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Agent Concept


In DIVAs, an agent is defined as a soft­ware enti­ty which is dri­ven by a set of ten­den­cies in the form of indi­vid­ual objec­tives; can com­mu­ni­cate, col­lab­o­rate, coor­di­nate and nego­ti­ate with oth­er agents; pos­sess­es resources of its own; exe­cutes in an envi­ron­ment that is par­tial­ly per­ceived; pos­sess­es skills and can offer services.

Agent Architecture

DIVAs’ agent archi­tec­ture con­sists of four modules:

The inter­ac­tion mod­ule han­dles the agen­t’s inter­ac­tion with exter­nal enti­ties, sep­a­rat­ing envi­ron­ment inter­ac­tion from agent inter­ac­tion. The Envi­ron­ment Per­cep­tion Mod­ule con­tains var­i­ous per­cep­tion mod­ules emu­lat­ing human-like sens­es and is respon­si­ble for per­ceiv­ing infor­ma­tion about an agen­t’s envi­ron­ment. The Agent Com­mu­ni­ca­tion Mod­ule pro­vides an inter­face for agent-to-agent com­mu­ni­ca­tion.
The knowl­edge mod­ule is par­ti­tioned into Exter­nal Knowl­edge Mod­ule (EKM) and Inter­nal Knowl­edge Mod­ule (IKM). The EKM serves as the por­tion of the agen­t’s mem­o­ry that is ded­i­cat­ed to main­tain­ing knowl­edge about enti­ties exter­nal to the agent, such as acquain­tances and objects sit­u­at­ed in the envi­ron­ment. The IKM serves as the por­tion of the agen­t’s mem­o­ry that is ded­i­cat­ed for keep­ing infor­ma­tion that the agent knows about itself, includ­ing its cur­rent state, phys­i­cal con­straints, and social lim­i­ta­tions.
The task mod­ule man­ages the spec­i­fi­ca­tion of the atom­ic tasks that the agent can per­form in the domain in which it is deployed (e.g., walk­ing, car­ry­ing, etc.).
The plan­ning and con­trol mod­ule serves as the brain of the agent. It uses infor­ma­tion pro­vid­ed by the oth­er mod­ules to plan, ini­ti­ate tasks, make deci­sions, and achieve goals.

Agent Perception

The agents’ per­cep­tion plays an impor­tant role in the influ­ence-reac­tion mod­el since it informs the agents about their envi­ron­ment and pro­vides a basis for plan­ning and deci­sion mak­ing. The DIVAs agent archi­tec­ture uses the envi­ron­ment per­cep­tion mod­ule as the pri­ma­ry inter­face to envi­ron­ment infor­ma­tion. The envi­ron­ment per­cep­tion mod­ule con­tains a vari­able num­ber of per­cep­tion sen­sors which extract spe­cif­ic per­ceiv­able knowl­edge from the pro­vid­ed information.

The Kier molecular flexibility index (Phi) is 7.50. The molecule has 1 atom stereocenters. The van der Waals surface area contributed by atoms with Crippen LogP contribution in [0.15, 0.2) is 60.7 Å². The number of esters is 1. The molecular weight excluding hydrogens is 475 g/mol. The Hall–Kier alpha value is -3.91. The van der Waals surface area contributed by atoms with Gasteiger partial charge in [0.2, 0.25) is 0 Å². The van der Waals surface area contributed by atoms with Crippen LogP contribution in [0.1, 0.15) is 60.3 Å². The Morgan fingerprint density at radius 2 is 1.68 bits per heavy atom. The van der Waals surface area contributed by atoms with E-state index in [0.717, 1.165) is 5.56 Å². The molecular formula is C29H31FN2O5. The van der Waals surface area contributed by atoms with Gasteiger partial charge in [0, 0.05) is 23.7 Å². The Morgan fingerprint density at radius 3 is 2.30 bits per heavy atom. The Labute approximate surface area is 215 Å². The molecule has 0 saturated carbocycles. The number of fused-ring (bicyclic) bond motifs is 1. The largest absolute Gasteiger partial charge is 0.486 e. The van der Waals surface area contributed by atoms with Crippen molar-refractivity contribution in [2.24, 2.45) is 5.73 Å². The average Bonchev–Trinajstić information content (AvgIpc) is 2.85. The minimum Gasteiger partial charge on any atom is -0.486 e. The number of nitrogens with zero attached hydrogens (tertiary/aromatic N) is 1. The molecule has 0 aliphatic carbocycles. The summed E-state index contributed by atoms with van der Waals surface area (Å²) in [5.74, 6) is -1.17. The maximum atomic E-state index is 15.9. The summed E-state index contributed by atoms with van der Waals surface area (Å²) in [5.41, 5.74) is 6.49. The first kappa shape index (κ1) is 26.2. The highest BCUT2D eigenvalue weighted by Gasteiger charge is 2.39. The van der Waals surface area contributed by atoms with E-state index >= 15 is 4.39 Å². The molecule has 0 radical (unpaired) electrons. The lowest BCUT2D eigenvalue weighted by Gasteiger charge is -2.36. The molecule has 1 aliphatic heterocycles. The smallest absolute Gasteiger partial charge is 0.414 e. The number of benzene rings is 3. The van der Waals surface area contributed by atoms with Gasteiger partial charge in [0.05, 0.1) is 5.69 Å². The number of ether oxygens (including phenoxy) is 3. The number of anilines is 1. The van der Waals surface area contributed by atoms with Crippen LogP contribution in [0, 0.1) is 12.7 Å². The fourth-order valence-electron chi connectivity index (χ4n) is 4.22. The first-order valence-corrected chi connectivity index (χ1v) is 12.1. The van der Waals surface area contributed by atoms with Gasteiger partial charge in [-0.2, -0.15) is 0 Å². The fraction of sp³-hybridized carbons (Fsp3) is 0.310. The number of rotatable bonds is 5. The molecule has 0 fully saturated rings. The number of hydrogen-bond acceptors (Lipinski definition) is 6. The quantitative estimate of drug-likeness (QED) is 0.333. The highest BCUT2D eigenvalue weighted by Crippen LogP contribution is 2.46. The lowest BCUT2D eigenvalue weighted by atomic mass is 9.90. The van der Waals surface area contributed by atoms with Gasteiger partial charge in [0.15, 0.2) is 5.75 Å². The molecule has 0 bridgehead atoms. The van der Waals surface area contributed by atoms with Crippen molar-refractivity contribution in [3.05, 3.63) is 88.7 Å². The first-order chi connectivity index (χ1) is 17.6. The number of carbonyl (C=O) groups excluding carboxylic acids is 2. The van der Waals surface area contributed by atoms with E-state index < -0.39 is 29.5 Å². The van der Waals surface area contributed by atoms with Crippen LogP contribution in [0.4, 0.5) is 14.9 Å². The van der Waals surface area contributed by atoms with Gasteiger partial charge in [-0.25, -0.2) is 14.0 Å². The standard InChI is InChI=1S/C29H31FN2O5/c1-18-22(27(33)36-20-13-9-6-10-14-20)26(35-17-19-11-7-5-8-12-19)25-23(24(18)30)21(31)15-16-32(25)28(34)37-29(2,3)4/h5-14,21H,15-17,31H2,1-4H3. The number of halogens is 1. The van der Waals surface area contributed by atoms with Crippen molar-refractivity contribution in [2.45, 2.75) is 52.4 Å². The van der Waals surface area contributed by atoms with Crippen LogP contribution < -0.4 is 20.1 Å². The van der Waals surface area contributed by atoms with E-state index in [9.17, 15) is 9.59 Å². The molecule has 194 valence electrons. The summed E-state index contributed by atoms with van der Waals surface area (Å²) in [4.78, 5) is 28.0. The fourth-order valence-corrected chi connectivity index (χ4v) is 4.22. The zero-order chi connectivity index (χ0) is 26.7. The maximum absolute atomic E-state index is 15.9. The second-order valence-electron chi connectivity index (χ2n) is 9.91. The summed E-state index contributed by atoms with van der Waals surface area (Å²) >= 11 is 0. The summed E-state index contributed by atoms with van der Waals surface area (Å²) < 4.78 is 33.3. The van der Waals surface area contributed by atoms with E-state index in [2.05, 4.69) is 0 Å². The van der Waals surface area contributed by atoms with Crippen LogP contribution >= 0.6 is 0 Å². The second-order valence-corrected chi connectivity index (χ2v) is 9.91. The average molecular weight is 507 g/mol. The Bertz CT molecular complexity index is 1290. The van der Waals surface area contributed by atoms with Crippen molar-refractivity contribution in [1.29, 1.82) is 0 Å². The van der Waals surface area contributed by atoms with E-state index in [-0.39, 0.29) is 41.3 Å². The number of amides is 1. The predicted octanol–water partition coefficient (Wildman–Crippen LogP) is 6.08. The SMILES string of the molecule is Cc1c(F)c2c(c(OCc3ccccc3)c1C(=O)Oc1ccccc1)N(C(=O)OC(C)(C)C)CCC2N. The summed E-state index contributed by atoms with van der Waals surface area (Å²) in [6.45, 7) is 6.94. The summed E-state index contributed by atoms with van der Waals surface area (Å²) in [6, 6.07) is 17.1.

The envi­ron­ment per­cep­tion mod­ule has a lim­it­ed inter­face and is iso­lat­ed from oth­er agent func­tions to achieve low­er cou­pling. It receives states and events from the inter­ac­tion mod­ule and pro­vides facts and beliefs to the knowl­edge module.

The envi­ron­ment per­cep­tion mod­ule uti­lizes var­i­ous per­cep­tion sen­sors to per­ceive envi­ron­ment infor­ma­tion. Each sen­sor rep­re­sents a sin­gle sense (vision, hear­ing, smelling, etc.) and uses an algo­rithm to deter­mine what the agent can per­ceive about its envi­ron­ment. These per­cepts are sent to the agen­t’s brain to be memorized.

The per­cep­tion mod­ule main­tains a mod­i­fi­able list of mod­u­lar sen­sors, allow­ing sens­es to eas­i­ly be added, mod­i­fied, and removed. Since many types of agents uti­lize sim­i­lar sens­es, per­cep­tion sen­sors can be reused by var­i­ous agents in dif­fer­ent appli­ca­tions. Addi­tion­al­ly, each sen­sor may have mul­ti­ple per­cep­tion algo­rithms since there may be many algo­rithms which imple­ment the same sense. With a plug-in inter­face, users are able to dynam­i­cal­ly switch which algo­rithm is used by any of an agen­t’s per­cep­tion sensors.

In addi­tion to switch­ing algo­rithms, sen­sors are para­me­ter­ized to allow mod­i­fi­ca­tions to a par­tic­u­lar sense. For exam­ple, an agent with impaired hear­ing is made less sen­si­tive to audi­ble infor­ma­tion by decreas­ing its min­i­mum audi­ble inten­si­ty. This would reduce the amount of infor­ma­tion extract­ed by the sen­sor, thus real­iz­ing the impair­ment. Sim­i­lar­ly, an agen­t’s vision can be adjust­ed to account for near- or far-sight­ed­ness by lim­it­ing the vis­i­ble dis­tance or field of view. These para­me­ters are ini­tial­ly assigned dur­ing spec­i­fi­ca­tion but can be mod­i­fied dynam­i­cal­ly to accom­mo­date sit­u­a­tions involv­ing agents whose sen­si­tiv­i­ty changes while inter­act­ing with their envi­ron­ment. For exam­ple, an agent that is near an explo­sion may lose hear­ing dur­ing a sim­u­la­tion. By mod­i­fy­ing the audi­to­ry recep­tiv­i­ty at run­time, DIVAs agents are capa­ble of mod­el­ing such situations.

This video demon­strates var­i­ous agent per­cep­tion sen­sors. An explo­sion is trig­gered by the user. When agents hear or see the explo­sion they try to run away from the threat. As the smoke lingers, agents who can see or smell the smoke avoid it. The user selects an agent and dis­ables its abil­i­ty to see and smell. When this agent encoun­ters the smoke, it does not avoid it since it can­not per­ceive it. When the smoke sub­sides, the select­ed agent is unable to move around the foun­tain since it can­not see the foun­tain. When the user reen­ables the agen­t’s vision, the agent sees the foun­tain and begins to run around it.